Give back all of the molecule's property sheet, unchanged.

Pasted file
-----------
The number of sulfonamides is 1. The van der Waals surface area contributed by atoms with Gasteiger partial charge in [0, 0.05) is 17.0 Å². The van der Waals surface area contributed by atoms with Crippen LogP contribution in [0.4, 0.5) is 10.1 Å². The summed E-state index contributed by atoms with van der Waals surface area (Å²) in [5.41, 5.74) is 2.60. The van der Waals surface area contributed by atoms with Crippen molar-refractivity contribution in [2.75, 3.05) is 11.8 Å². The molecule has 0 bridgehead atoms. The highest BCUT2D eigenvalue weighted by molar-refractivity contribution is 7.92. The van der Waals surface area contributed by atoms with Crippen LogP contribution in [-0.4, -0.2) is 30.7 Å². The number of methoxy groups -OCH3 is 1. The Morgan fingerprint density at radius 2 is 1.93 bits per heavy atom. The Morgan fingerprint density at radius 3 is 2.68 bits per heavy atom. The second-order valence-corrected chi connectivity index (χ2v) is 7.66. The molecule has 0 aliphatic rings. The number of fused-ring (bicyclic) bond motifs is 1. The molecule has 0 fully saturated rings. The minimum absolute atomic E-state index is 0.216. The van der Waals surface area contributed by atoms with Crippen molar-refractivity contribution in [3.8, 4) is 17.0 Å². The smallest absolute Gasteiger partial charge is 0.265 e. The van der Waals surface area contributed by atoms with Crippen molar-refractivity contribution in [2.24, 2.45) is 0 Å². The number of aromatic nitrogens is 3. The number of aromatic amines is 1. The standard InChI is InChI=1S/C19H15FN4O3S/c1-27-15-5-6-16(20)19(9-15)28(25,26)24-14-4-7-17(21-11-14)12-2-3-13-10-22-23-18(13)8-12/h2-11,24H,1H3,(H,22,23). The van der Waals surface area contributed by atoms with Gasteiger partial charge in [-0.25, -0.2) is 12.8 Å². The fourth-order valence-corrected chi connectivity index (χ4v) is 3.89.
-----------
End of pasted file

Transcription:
The number of sulfonamides is 1. The van der Waals surface area contributed by atoms with Gasteiger partial charge in [0, 0.05) is 17.0 Å². The van der Waals surface area contributed by atoms with Crippen LogP contribution in [0.4, 0.5) is 10.1 Å². The summed E-state index contributed by atoms with van der Waals surface area (Å²) in [5.41, 5.74) is 2.60. The van der Waals surface area contributed by atoms with Crippen molar-refractivity contribution in [2.75, 3.05) is 11.8 Å². The molecule has 0 bridgehead atoms. The highest BCUT2D eigenvalue weighted by molar-refractivity contribution is 7.92. The van der Waals surface area contributed by atoms with Crippen LogP contribution in [-0.4, -0.2) is 30.7 Å². The number of methoxy groups -OCH3 is 1. The Morgan fingerprint density at radius 2 is 1.93 bits per heavy atom. The Morgan fingerprint density at radius 3 is 2.68 bits per heavy atom. The second-order valence-corrected chi connectivity index (χ2v) is 7.66. The molecule has 0 aliphatic rings. The number of fused-ring (bicyclic) bond motifs is 1. The molecule has 0 fully saturated rings. The minimum absolute atomic E-state index is 0.216. The van der Waals surface area contributed by atoms with Crippen molar-refractivity contribution in [3.8, 4) is 17.0 Å². The smallest absolute Gasteiger partial charge is 0.265 e. The van der Waals surface area contributed by atoms with Crippen molar-refractivity contribution in [2.24, 2.45) is 0 Å². The number of aromatic nitrogens is 3. The number of aromatic amines is 1. The standard InChI is InChI=1S/C19H15FN4O3S/c1-27-15-5-6-16(20)19(9-15)28(25,26)24-14-4-7-17(21-11-14)12-2-3-13-10-22-23-18(13)8-12/h2-11,24H,1H3,(H,22,23). The van der Waals surface area contributed by atoms with Gasteiger partial charge in [-0.25, -0.2) is 12.8 Å². The fourth-order valence-corrected chi connectivity index (χ4v) is 3.89.